Seriously, this was the section that I was most afraid to listen to when I saw it in the track list… but it turned out to be better than I expected:
[Conservatives] love talking about how small the trans community is. They say trans people make up such a small percentage of the population, that they shouldn't get to have any input in legislation—even laws that will directly affect their communities and lives.
Funny how that same argument doesn't apply to members of the NRA.
… For every superstar like [transgender swimmer] Lia Thomas, there are a thousand trans athletes who are absolutely mediocre. And there are even more who are fucking terrible, just like it is with cis athletes. Not everyone can be great.
I think all we need to do to change hearts and minds is start making compilation videos of trans athletes performing miserably in their chosen sports.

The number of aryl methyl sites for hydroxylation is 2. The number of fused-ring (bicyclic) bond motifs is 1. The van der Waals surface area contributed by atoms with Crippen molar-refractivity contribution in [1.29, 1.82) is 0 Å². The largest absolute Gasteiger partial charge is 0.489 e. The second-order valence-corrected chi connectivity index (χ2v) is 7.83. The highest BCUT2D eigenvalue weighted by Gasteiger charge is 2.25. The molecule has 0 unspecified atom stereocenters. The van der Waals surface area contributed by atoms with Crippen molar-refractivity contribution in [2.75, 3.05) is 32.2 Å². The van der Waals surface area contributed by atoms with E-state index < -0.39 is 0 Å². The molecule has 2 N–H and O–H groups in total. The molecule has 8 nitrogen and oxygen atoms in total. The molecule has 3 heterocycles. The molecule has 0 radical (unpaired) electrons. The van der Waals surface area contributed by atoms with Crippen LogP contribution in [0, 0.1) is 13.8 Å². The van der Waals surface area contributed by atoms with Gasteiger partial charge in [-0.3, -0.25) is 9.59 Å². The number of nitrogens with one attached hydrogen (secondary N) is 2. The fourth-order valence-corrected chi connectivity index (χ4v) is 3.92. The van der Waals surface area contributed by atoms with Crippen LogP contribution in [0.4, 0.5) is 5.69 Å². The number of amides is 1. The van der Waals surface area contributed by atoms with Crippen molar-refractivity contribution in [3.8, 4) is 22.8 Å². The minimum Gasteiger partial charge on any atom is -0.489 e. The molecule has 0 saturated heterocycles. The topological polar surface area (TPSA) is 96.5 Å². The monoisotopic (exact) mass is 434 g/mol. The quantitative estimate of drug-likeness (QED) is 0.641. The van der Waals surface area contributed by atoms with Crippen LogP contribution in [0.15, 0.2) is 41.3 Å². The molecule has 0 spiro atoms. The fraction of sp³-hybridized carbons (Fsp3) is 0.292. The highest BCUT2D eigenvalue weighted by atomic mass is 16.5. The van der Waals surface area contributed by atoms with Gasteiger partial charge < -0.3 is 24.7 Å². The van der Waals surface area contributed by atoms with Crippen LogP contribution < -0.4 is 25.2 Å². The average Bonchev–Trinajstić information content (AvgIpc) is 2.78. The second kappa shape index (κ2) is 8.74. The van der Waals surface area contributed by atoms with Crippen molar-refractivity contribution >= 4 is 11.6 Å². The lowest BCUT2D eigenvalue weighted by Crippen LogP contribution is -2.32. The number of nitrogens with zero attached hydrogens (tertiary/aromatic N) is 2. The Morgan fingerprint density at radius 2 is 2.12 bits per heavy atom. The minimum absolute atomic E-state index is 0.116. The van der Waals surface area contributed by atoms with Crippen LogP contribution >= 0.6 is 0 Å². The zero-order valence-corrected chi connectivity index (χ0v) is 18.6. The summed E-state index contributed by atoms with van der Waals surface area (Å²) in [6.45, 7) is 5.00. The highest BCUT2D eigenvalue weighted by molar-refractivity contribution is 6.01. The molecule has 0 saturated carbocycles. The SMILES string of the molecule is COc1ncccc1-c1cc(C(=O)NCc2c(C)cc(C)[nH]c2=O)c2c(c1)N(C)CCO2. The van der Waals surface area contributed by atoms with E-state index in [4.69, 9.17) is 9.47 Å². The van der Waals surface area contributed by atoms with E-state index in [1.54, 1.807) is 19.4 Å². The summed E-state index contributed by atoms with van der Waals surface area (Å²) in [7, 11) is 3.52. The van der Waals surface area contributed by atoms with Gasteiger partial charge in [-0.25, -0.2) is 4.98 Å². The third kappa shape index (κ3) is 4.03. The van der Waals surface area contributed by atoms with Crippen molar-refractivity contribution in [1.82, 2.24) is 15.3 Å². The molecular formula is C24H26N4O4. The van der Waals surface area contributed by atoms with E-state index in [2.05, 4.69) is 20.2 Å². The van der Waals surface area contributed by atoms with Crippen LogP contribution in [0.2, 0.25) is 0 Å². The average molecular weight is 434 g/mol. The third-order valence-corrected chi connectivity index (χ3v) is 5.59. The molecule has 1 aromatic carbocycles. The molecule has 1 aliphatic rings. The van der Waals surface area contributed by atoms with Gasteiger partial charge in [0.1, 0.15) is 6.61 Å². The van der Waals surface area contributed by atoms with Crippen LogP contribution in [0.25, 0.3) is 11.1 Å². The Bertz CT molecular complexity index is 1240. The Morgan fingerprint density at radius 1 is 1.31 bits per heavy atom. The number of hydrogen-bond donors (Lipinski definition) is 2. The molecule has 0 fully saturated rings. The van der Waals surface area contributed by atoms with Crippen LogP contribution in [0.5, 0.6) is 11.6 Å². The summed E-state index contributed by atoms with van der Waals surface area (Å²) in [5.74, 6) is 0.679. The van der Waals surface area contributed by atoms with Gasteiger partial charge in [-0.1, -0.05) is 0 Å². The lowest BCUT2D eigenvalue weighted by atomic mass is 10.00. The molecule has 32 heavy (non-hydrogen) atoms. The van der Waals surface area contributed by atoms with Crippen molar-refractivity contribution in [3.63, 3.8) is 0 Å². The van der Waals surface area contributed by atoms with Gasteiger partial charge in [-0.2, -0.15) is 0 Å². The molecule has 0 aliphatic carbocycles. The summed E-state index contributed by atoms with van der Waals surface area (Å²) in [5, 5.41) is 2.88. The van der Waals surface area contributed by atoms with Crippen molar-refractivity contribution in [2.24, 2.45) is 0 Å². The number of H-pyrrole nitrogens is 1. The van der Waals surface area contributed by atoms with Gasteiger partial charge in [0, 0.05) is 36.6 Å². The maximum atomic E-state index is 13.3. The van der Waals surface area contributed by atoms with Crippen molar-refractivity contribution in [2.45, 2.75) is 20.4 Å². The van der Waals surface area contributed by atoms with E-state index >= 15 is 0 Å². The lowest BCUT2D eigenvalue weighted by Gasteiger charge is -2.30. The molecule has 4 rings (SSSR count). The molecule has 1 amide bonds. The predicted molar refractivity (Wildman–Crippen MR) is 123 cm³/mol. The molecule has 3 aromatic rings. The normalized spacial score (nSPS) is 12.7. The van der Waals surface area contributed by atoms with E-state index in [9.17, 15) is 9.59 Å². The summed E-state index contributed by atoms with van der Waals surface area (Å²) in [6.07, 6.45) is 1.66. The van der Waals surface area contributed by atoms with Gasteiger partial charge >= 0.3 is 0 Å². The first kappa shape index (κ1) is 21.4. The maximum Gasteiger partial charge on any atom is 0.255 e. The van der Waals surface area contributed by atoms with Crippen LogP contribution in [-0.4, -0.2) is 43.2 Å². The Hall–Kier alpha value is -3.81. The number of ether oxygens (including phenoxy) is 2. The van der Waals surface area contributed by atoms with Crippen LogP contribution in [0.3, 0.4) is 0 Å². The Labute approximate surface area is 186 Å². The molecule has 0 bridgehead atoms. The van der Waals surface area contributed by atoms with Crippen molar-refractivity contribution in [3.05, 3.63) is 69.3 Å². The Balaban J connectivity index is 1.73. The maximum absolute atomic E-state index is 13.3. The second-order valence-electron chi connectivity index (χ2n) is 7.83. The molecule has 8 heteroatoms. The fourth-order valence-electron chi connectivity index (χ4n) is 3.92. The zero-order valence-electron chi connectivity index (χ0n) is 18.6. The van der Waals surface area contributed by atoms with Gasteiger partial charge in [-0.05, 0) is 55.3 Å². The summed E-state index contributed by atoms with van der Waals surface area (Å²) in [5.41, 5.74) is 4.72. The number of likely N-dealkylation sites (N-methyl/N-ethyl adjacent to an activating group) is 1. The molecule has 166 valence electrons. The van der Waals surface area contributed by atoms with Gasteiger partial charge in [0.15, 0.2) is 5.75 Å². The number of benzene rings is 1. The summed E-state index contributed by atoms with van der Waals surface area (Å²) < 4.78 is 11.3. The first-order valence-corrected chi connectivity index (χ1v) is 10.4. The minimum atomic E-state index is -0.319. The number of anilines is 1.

All it would take is one video of a trans center getting dunked on to go viral, and then everybody could unpucker their assholes about the issue and move on to other things.
As commentator Parker Molloy has said, the problem with many famous comedians discussing this subject isn’t (just) that they’re cis men using trans people as a punchline. It’s that they’re rarely interesting or clever; it’s the same few pathetic jokes recycled every time (e.g. “I identify as…”) Yet Fake Carlin managed to rattle off more creative jokes about trans people than those other comedians ever do. Molloy told me via email, “I'm not sure that it's what Carlin would have said, but it was a fresh take on a joke about trans people, and that's genuinely all I ask for when it comes to jokes about trans people.”
For what it’s worth, Sasso and Kultgen say they didn’t write the material. Sasso said on his show that he was “a little bit speechless” after listening to some of the material. There’s also an open question of whether this video will be allowed to remain online. The first AI-generated comedy special from Dudesy—using the likeness of NFL legend Tom Brady—was removed after Brady threatened legal action. There’s no word on whether the Carlin estate will do the same in this case.